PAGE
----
Expect to see the arroyos in Pleasanton drying up this month after the Zone 7 water agency shut off all releases to save limited supplies for delivery to customers.
Artificial releases to Arroyo Mocho were reduced March 21 from 9 cubic feet per second (cfs) to 6 cfs, and on Arroyo Del Valle from 5 cfs to 4 cfs. They were ramped down further last week and on March 27 were shut off completely. A residual flow was expected to last for three to five days, but some stretches dried up before others.
Zone y representatives said that due to the continuing drought emergency, it is being forced to conserve every drop coming into the Livermore-Amador Valley from the State Water Project.
Over the past week, the California Department of Water Resources (DWR) gradually reduced flows to the local arroyos that normally help replenish the local groundwater basin.
During normal rainfall years, Zone 7 releases some of its imported State Water Project supplies down the arroyos to augment natural flows. This water is Sierra snowmelt that has been captured by the State Project in Lake Oroville and then conveyed through the Delta to be exported to other parts of the state, including the Livermore-Amador Valley.
Water in the arroyos seeps into the groundwater basin and this percolated water replenishes the groundwater basin and helps maintain ground water quality.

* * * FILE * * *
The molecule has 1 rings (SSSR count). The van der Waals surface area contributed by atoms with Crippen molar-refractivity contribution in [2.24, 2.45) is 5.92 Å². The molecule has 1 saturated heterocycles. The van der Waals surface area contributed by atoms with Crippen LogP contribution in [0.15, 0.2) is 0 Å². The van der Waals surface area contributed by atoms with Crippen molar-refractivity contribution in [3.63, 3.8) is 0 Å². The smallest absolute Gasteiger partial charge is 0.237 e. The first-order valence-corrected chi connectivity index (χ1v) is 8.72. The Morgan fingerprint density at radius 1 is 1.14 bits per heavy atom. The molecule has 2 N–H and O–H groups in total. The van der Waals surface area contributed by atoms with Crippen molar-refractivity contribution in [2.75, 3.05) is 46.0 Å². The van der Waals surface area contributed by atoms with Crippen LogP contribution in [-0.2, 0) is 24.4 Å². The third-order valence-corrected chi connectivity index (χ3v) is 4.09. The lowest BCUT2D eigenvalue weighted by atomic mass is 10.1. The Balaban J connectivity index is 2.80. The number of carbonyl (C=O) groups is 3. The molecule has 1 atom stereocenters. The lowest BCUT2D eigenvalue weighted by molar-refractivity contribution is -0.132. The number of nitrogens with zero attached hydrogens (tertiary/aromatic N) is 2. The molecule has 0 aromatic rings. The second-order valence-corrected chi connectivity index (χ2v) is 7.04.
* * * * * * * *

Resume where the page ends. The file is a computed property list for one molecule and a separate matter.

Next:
But these are unprecedented times, Zone 7 said. The state is in a third consecutive dry year, and calendar year 2013 was the worst on record in many parts of California, including here in Zone 7's service area. There is almost no snow in the Sierras to melt and re-fill Lake Oroville. In January, there were declarations of both state and local drought emergencies.
DWR has set a 0% allocation for State Project water this year. That means that Zone 7 will have to rely on stored or unused water from last year, which was also dry.
In response, Pleasanton residents and businesses have been asked to reduce water use by at least 20%. As the dry year continues, this number is likely to increase. Using drinking water for outdoor watering may not be possible this summer.
By gradually reducing releases into the arroyos over a week's time, instead of immediately, Zone 7 hoped to mimic the drying-out period that would happen naturally in a low rainfall year. The idea is to make release reductions slowly, consistent with a natural rain event, to allow species to adjust as well as possible.